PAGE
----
Singing: It’s not Rocket Science, you know – Ifriky Tadadjeu Sokeng interviewed by Albert Combrink
A question often asked of Cameroonian Tenor Ifriky Tadadjeu Sokeng is: “So where did you learn to sing Opera?” I know. I asked him this myself. When we (white South Africans and others) think of East Africa perhaps we think of lions and quaint villages at best or civil war and famine at worst. But Opera?
Well, for your education and mine, in steps Rocket Scientist Ifriky Tadadjeu Sokeng. Officially a PhD student in Space Technology at CPUT, Ifriky has been making a name for himself as a singer for some time. He has been seen at various corporate functions and high profile events such as the “Hope Ball” ( a large HIV Fundraiser with the German community), “Dance for a Cure” (a big Cervical Cancer Inoculation programme fundraiser) and many conferences and concerts.
Ifriky speaks with great pride of his homeland and the training he received there. Cameroon, it appears, has as many music styles as it has provinces. Music infuses the daily life in cities and rural areas alike. Bendsikin (“Knees close to the ground”) is a strong urban street-music. Makossa is a type of funky dance music, best-known outside Africa for Manu Dibango, Bikutsi is based on a war rhythm played with various rattles and drums and xylophone. Sung by women, Kikutsi featured sexually explicit lyrics and songs about everyday problems. And in between there is George Frideric Handel and Wolfgang Amadeus Mozart. Schools, choirs and colleges all have choirs and training programmes, with various levels of expertise. Handel’s Messiah is considered an “entry-level” work that every choir worthy of the name will have learnt and performed. University Choirs are considered “club level” as in sports.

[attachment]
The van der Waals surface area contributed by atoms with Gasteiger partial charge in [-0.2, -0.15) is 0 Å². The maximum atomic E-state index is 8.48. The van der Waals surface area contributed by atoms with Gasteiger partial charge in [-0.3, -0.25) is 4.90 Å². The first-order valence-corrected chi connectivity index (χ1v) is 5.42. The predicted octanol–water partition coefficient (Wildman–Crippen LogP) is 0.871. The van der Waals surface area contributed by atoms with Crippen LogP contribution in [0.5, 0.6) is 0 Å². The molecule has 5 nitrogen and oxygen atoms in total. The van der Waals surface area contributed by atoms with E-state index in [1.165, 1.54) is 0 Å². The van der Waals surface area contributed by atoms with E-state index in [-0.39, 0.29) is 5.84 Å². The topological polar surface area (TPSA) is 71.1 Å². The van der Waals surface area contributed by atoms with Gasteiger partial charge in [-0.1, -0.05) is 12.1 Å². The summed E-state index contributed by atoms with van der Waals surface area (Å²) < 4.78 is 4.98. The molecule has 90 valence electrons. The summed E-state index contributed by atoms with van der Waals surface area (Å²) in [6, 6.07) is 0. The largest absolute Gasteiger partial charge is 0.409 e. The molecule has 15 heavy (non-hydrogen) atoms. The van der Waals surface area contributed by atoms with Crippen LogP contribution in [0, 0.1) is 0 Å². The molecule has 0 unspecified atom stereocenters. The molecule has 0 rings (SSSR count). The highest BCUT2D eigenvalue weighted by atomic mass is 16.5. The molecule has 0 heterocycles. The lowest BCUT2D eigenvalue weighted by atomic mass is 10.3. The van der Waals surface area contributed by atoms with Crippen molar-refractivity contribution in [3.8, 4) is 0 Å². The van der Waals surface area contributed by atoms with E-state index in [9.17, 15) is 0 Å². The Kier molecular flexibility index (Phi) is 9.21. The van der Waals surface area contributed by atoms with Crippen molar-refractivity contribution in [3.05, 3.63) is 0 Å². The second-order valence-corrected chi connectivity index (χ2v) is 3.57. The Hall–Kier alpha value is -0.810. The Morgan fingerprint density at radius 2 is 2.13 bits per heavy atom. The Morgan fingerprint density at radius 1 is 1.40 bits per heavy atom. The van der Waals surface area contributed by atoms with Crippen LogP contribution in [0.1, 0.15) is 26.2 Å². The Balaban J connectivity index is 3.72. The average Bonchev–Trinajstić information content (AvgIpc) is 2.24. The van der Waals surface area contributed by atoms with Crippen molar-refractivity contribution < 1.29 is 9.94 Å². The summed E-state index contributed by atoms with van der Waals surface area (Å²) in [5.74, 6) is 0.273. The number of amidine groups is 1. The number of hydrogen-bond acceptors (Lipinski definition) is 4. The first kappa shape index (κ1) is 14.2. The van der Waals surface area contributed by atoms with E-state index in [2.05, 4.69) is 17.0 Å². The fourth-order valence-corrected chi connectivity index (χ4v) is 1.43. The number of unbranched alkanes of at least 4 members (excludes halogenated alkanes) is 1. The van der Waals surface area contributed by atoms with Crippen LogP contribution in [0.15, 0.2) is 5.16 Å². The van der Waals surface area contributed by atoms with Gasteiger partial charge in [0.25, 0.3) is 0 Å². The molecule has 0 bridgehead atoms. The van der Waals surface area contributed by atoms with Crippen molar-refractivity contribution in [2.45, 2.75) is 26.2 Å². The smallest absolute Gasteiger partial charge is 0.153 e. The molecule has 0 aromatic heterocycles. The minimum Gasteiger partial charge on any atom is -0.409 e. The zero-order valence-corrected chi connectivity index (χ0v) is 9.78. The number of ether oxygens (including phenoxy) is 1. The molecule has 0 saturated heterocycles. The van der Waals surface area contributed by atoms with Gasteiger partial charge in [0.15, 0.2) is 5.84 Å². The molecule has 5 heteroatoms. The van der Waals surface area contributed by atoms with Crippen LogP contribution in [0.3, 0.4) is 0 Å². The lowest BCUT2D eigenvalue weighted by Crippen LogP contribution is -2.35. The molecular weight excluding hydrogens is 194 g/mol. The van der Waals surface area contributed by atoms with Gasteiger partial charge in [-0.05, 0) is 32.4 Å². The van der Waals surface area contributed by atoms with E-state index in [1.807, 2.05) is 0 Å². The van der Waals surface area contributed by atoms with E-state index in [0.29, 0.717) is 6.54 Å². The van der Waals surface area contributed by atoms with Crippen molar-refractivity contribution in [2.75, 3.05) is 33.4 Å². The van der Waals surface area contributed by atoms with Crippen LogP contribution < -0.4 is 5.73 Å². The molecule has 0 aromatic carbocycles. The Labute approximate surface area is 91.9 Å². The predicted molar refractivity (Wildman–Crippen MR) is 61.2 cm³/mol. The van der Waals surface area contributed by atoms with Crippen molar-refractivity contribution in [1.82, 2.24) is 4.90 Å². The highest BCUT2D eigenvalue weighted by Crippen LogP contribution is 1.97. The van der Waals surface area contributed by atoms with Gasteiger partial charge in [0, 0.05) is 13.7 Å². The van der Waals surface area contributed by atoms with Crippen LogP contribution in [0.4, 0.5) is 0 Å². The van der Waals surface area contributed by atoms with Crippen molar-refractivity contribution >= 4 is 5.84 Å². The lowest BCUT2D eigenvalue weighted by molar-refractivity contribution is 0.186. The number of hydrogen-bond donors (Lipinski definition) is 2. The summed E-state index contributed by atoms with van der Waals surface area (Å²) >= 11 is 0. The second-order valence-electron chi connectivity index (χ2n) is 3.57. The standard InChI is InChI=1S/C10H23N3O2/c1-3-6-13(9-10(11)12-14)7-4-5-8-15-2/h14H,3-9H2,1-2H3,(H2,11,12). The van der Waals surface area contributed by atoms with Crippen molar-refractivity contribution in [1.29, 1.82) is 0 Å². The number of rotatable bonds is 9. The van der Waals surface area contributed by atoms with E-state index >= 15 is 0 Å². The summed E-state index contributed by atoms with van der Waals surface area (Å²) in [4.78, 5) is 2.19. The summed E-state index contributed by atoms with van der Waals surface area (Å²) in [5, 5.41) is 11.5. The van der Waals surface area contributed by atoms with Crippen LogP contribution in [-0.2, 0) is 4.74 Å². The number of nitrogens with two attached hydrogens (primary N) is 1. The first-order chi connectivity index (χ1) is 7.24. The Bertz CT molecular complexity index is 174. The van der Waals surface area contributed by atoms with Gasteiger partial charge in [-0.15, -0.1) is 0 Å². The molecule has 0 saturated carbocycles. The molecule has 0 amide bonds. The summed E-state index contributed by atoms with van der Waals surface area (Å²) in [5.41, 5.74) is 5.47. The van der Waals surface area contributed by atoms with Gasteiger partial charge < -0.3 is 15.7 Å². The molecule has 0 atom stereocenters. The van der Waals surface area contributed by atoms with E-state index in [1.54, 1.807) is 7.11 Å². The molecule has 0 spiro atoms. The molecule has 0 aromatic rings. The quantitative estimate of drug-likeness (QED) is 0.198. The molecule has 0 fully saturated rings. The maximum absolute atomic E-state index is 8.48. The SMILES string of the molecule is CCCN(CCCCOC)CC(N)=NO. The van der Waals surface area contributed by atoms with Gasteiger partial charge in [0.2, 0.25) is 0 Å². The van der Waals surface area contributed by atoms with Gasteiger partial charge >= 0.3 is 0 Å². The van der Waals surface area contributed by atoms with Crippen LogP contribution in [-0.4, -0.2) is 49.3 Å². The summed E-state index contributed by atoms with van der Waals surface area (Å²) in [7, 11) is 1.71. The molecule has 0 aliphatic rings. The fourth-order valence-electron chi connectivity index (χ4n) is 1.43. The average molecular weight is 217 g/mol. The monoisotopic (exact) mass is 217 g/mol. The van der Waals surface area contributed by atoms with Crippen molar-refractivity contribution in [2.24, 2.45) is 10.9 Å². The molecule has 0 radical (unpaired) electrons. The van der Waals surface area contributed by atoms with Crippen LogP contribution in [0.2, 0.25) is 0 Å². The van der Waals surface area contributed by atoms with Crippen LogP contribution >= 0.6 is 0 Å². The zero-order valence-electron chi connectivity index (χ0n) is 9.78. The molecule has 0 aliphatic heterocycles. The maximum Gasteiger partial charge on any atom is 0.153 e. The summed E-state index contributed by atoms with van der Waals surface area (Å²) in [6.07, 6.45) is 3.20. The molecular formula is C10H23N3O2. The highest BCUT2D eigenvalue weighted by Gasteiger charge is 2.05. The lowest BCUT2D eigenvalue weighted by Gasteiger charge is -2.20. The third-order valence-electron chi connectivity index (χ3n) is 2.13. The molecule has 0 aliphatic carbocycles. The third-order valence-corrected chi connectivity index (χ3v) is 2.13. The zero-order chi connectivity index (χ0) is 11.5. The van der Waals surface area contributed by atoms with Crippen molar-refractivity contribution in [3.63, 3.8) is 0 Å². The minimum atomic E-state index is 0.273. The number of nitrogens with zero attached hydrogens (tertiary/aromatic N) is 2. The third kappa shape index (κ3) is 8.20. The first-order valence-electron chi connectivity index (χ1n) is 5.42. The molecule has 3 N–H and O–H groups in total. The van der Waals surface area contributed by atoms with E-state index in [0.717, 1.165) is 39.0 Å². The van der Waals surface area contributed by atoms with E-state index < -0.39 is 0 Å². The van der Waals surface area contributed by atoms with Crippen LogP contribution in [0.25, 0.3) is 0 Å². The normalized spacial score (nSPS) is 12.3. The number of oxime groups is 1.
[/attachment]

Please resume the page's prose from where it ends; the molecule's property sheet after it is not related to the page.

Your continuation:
In this music-rich environment, a system of tutors ensures that the knowledge gets passed on from seniors to juniors. Using the basic resonators used in articulation, imitating the older singers and acquiring a basic operatic sound, lays the basis for all the other styles. “It’s a miracle I didn’t break anything” says Ifriky, recalling his teaching which focused on the voice and the high range, rather than matters of interpretation. Cameroonian speaking voices are generally placed “high” in the voice, making high notes part of the musical style.
Cameroon is home to 230 languages. These include 55 Afro-Asiatic languages, two Nilo-Saharan languages, 4 Ubangian languages, and 169 Niger–Congo languages. English and French are official languages, a heritage of Cameroon’s colonial past as both a colony of the United Kingdom and France from 1916 to 1960.
Ifriky arrived in South Africa to further his studies in Engineering and Physics as part of CPUT University’s Space Engineering programming. As he arrived, his first questions were: “Where’s the church? Where’s the choir?”
He received vocal coaching from Kamal Khan at the UCT Opera School. He credits Kamal with helping him discover his real voice and a solid technical foundation. Khan helped him focus on “feeling” the best way to sing, rather than trying to listen to himself – a method fraught with problems as one’s ears are physically behind the mouth where the sound comes out. He found this the perfect technique around which to “Configure” his voice – a reminder that we are talking to a scientist here!
That self-awareness, the “Knowing” of your own voice, seems to be at the core of Ifriky’s approach to interpretation as well. At first, the world of Opera was a mystery: why would one want to SING something that could simply be SAID? Ifriky learned through the Internet, on Wikipedia, Youtube, and so on, that these songs and arias had stories, that they were part of larger stories and that their composers had stories, that the story-tellers had stories. This set him on a life-long personal quest to understand the meaning behind the notes.
Ifriky is very excited about the music scene in Cape Town, praising local musicians for not only chasing a market-driven industry but willing to think outside the box and explore serious artistic creativity. Ifriky has many exciting projects planned for the future including releasing his first CD, with Janine Pick (Soprano), Ivan Meredith and myself (Albert Combrink) on pianos and keyboards. This disc was recorded live in its entirety in under two hours. Which gives you an idea of the energy levels of this talented young man. Read more HERE and HERE.
In the meantime Ifriky was part of the team that built Africa’s first nano-satellite. ZACUBE 1 was successfully launched in Russia at the end of 2013. Read more HERE.
So I simply have to say, there will be much to report in the near future